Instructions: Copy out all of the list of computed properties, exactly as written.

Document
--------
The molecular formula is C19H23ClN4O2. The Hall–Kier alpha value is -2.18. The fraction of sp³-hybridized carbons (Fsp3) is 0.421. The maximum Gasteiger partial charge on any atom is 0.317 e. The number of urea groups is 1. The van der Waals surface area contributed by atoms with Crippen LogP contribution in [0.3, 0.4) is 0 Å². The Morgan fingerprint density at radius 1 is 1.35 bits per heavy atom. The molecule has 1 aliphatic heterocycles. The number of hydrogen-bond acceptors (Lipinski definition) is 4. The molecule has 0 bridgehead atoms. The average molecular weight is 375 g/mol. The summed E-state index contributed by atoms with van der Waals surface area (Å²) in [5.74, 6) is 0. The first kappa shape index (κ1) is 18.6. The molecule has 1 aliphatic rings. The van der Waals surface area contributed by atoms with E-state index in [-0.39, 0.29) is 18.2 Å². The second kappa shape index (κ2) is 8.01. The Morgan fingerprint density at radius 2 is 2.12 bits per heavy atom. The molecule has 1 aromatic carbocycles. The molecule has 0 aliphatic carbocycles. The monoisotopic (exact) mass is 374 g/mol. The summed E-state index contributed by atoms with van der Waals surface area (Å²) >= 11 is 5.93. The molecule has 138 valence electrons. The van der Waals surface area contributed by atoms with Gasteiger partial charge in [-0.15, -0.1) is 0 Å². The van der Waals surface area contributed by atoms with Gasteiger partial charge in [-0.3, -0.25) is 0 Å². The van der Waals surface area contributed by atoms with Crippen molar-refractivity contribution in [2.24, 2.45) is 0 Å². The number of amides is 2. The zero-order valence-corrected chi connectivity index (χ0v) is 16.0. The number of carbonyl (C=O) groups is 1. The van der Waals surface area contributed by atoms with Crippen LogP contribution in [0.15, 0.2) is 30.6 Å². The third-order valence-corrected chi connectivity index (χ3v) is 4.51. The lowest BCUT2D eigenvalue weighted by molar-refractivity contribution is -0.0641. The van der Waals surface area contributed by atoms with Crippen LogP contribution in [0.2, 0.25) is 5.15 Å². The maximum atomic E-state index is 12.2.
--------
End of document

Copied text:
The molecular formula is C19H23ClN4O2. The Hall–Kier alpha value is -2.18. The fraction of sp³-hybridized carbons (Fsp3) is 0.421. The maximum Gasteiger partial charge on any atom is 0.317 e. The number of urea groups is 1. The van der Waals surface area contributed by atoms with Crippen LogP contribution in [0.3, 0.4) is 0 Å². The Morgan fingerprint density at radius 1 is 1.35 bits per heavy atom. The molecule has 1 aliphatic heterocycles. The number of hydrogen-bond acceptors (Lipinski definition) is 4. The molecule has 0 bridgehead atoms. The average molecular weight is 375 g/mol. The summed E-state index contributed by atoms with van der Waals surface area (Å²) in [5.74, 6) is 0. The first kappa shape index (κ1) is 18.6. The molecule has 1 aliphatic rings. The van der Waals surface area contributed by atoms with E-state index in [-0.39, 0.29) is 18.2 Å². The second kappa shape index (κ2) is 8.01. The Morgan fingerprint density at radius 2 is 2.12 bits per heavy atom. The molecule has 1 aromatic carbocycles. The molecule has 0 aliphatic carbocycles. The monoisotopic (exact) mass is 374 g/mol. The summed E-state index contributed by atoms with van der Waals surface area (Å²) >= 11 is 5.93. The molecule has 138 valence electrons. The van der Waals surface area contributed by atoms with Gasteiger partial charge in [-0.15, -0.1) is 0 Å². The van der Waals surface area contributed by atoms with Gasteiger partial charge in [-0.3, -0.25) is 0 Å². The van der Waals surface area contributed by atoms with Crippen molar-refractivity contribution in [2.24, 2.45) is 0 Å². The number of amides is 2. The zero-order valence-corrected chi connectivity index (χ0v) is 16.0. The number of carbonyl (C=O) groups is 1. The van der Waals surface area contributed by atoms with Crippen LogP contribution in [0.15, 0.2) is 30.6 Å². The third-order valence-corrected chi connectivity index (χ3v) is 4.51. The lowest BCUT2D eigenvalue weighted by molar-refractivity contribution is -0.0641. The van der Waals surface area contributed by atoms with Crippen LogP contribution in [0.2, 0.25) is 5.15 Å². The maximum atomic E-state index is 12.2.